New Boston and Donnels Creek
The New Boston and Donnels Creek Railroad was built and is maintained by Paul Race, editor and principal author for the "Family Garden Trains" site, an online reference for garden railroaders and people who are thinking about being garden railroaders.
Note: I have put this site up to encourage other "ordinary" folks to take the plunge into Garden Railroading. I'm no carpenter, but I know how to move rocks and follow simple instructions. Basically, if I can do it, you can do it. If you spend some time on the site, you'll realize that I started with a very bare garden and a loop of track around a store-bought pond, and just kept adding plants and ideas until I got something fun to watch and operate in the back yard.
The first iteration was a loop of track on a bed of mulch in the side yard in the spring of 1998. But ground wasn't actually was broken until the summer of 1998, after the loss of two large trees opened up a space in the yard we didn't even "know we had."
I started with the pond, since I figured that it would be easier to build a railroad over a pond, than a pond under a railroad. The track wasn't really laid until it was too cold to play with the trains much.
Extensions and additions grew slowly, as did groundcovers at first. Now visitors seem impressed with my "green thumb," but in 1999, it looked like I was modeling the Mohave Desert. Along the way, I've made many mistakes that you won't have to make, and learned some relatively simple approaches that will make your life simpler and save you money besides. So take a tour of the past, present, and maybe future of my railroad. And when you tire of me talking about my well-planned projects that failed and my accidents that succeded, you can go back to the Family Garden Trains site to see information of a less personal nature.
Best of luck; enjoy your look around,
June, 2013 Open Railroads - (June, 2013) In 2002, we hosted an open railroad in conjunction with the National Garden Railway Convention and had maybe 20 visitors. This year we had almost that many before the sign went up. Lots of visitors, lots of questions, lots of chances to encourage "newbies"! Thanks to all who attended. For an account of a fun and crazy day, click on the picture.
November, 2013 Christmas Train Day - (November, 2013) This year, the Dayton NMRA chapter train show wound up NOT sponsoring open RR tours (the reason we started having open RRs in November in the first place). But our little friends would have been heart-broken, if we hadn't gone ahead. So we did it anyway. The buildings were still in place, but there was other prep, as always. Fun was had by all. Click the photo to see more.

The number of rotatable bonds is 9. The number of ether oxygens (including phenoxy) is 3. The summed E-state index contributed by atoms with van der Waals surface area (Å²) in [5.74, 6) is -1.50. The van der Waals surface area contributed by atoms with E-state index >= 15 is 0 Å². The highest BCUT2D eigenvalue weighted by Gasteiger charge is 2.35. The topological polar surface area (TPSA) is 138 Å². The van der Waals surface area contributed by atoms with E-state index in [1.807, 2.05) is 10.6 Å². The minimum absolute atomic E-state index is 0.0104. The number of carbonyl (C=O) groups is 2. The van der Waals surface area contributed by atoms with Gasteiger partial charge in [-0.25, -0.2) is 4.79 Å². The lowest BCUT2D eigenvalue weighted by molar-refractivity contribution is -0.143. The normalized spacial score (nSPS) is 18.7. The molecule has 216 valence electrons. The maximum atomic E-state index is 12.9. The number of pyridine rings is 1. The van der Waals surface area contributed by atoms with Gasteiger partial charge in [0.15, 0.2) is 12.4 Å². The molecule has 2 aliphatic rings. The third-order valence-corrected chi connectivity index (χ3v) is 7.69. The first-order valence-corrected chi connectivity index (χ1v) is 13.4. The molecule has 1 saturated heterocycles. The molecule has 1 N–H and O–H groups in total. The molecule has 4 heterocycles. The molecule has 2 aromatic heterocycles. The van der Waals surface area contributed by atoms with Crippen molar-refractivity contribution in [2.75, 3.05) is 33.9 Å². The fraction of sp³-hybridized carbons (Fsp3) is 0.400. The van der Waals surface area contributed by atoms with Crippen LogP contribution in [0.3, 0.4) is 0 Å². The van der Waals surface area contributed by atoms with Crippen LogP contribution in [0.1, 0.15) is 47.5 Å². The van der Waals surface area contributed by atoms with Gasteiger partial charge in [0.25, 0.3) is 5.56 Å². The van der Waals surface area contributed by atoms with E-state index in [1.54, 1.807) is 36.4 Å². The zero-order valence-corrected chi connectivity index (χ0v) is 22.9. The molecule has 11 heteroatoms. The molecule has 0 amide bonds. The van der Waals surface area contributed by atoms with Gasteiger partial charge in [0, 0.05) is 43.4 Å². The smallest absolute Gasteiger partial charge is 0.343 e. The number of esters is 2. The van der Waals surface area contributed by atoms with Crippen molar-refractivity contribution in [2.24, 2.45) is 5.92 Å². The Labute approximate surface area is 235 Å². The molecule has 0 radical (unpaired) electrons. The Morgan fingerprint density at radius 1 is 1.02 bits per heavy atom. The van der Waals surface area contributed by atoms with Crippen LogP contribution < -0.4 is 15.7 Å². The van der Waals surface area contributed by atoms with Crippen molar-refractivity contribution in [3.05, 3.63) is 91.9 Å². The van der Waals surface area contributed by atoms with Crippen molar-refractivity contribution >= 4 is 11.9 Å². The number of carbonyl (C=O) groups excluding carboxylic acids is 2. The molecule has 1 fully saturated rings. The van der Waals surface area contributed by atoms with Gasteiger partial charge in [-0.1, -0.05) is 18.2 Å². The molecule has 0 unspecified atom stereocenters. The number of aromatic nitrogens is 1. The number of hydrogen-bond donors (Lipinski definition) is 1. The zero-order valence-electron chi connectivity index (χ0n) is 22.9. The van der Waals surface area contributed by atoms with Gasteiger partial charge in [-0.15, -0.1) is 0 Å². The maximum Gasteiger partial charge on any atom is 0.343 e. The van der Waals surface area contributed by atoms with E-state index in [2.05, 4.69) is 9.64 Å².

Prepping for an Early Winter Open RR - One good thing about open railroads is that they make you finish up a lot of stuff in a hurry. The bad thing about doing it in November is that you might have Mother Nature to contend with. Seriously. Temporary RRs staked out, lights on the trees, thyme cut back from the ROW. We're making progress. We'd make more if it wasn't for the leaves and the snow.
Click on the photo to see what we've done so far to get ready:
Christmas Train Day, 2014 - Report - We our seventh annual Christmas-themed open railroad on our own New Boston and Donnels Creek on November 23 this year. As always, there were many preparations. This year, we added another kids' railroad and attempted to make the kids' railroads we already have more reliable so the kids would be less frustrated. As it turned out, it's a good thing we did, since we got many more kids than adults this time, and the kids all had a blast.
Click on the photo to see our report, with lots of photos and tips.
Preparing for Christmas Train Day, 2015 - Right after our 2014 Christmas Train Day, came a huge snowfall that kept us from bringing our buildings and even many of our figures in for most of the winter. I wound up leaving some of the buildings out all summer, but the big cleanup started when we were preparing for the next big thing - Christmas Train Day 2015. Click on the photo for details.
Christmas Train Day, 2015 - Report - As it turned out, this was our last "Christmas Train Day" on the original New Boston and Donnels Creek. I did a lot of work prepping the buildings, etc., and we had a great time once it was happening. But after it was over, I took the buildings inside, in case of another early snow - like the snow that fell right after our Christmas Train Day in 2014 and didn't melt off until March, 2015. We didn't realize at the time that this was an "end of an era," but we are glad that we took lots of photos and saved some great memories for our readers to share indefinitely.
Click on the photo to see the report.
The Last Hurrah! - In 2016 we moved, in what turned out to be a very long process. I took all my trains and related paraphernalia(still in boxes) to the new place, but at our realtor's suggestion, I left my track and more realistic bird feeders on the ground during the showings, in case we'd find someone interested in owning a house with a garden railroad. We did, eventually. So the track that was on the ground went with the house. So did the bird feeders, but they weren't going to cost nearly as much to replace.